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Zimbabwe Introduces Swahili, French And Chinese In Schools’ Curriculum

Minister for education in Zimbabwe, Dr Lazarus Dokora has disclosed that the idea to include the study of a variety of languages in the country’s schools’ curriculum is still at its budding stage.

The minister in his statement said the ministry did not only add Swahili but also added French, Mandarin (Chinese) and Portuguese as well.

“The ministry is going to introduce foreign languages in the new curriculum which include French, Swahili, Chinese, and Portuguese in schools.”

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The initiative was conceived in 2014 but was endorsed in 2015. This will be the new way in both primary and secondary education. The minister said in an official statement that the foreign languages will be for the secondary school pupils.

A few days ago, there was a report on Zimbabwe’s plans to permit the pupil’s instruction in the indigenous language. This was at the official handover ceremony of a primary school to the government by the Chinese Embassy.

The language bug seem to have also bitten the education ministry. As part of the changes in schools’ curriculum, the ministry has approved that the indigenous languages be the medium of instruction for pupils at the tender stage.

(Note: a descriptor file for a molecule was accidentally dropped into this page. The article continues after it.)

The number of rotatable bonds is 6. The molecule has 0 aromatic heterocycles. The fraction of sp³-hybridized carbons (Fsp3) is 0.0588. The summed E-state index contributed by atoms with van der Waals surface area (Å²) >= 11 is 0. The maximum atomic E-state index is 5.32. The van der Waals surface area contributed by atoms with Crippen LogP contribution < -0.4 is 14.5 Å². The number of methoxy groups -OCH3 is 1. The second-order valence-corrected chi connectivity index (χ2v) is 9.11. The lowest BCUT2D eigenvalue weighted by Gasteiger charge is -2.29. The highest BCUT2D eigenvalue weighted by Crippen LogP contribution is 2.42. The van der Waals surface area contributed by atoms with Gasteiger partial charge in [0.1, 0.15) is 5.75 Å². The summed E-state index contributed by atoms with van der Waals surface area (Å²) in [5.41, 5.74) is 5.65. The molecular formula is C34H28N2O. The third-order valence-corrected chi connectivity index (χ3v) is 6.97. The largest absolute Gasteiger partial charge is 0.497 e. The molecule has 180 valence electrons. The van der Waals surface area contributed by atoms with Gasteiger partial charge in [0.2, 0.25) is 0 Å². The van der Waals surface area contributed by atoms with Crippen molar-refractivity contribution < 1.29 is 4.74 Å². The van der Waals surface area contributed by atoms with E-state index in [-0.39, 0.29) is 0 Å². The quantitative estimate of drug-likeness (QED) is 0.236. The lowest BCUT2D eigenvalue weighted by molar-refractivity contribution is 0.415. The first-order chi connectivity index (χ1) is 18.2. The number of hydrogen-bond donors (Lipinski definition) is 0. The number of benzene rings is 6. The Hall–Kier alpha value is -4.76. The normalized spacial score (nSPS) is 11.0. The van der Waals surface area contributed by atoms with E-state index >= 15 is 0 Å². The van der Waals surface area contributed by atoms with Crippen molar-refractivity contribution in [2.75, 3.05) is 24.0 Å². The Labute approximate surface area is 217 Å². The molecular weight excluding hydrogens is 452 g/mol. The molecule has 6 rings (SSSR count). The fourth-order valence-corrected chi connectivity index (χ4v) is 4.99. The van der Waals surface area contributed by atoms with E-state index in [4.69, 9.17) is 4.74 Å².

According to the minister, the plan will come in 2 phases – Implementation cum assessment and then the teacher capacity building.

Image result for Dr Lazarus Dokora

Zimbabwe’s minister for education, Dr Lazarus Dokora

Taking the bold step of permitting the teaching of pupils in an African indigenous language is commendable for Zimbabwe government. It means the native language comes first before the others. However the inclusion of foreign languages has been strongly criticized and viewed as yet another means of imperialism.

Swahili was proposed in the past to be an official African language. It is the most widely spoken language in Africa with an estimated 60-150 million speakers.

As Zimbabwe tackles the problem of language through education, we hope that more African countries will see the need to promote and preserve African mother tongues.

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Written by How Africa

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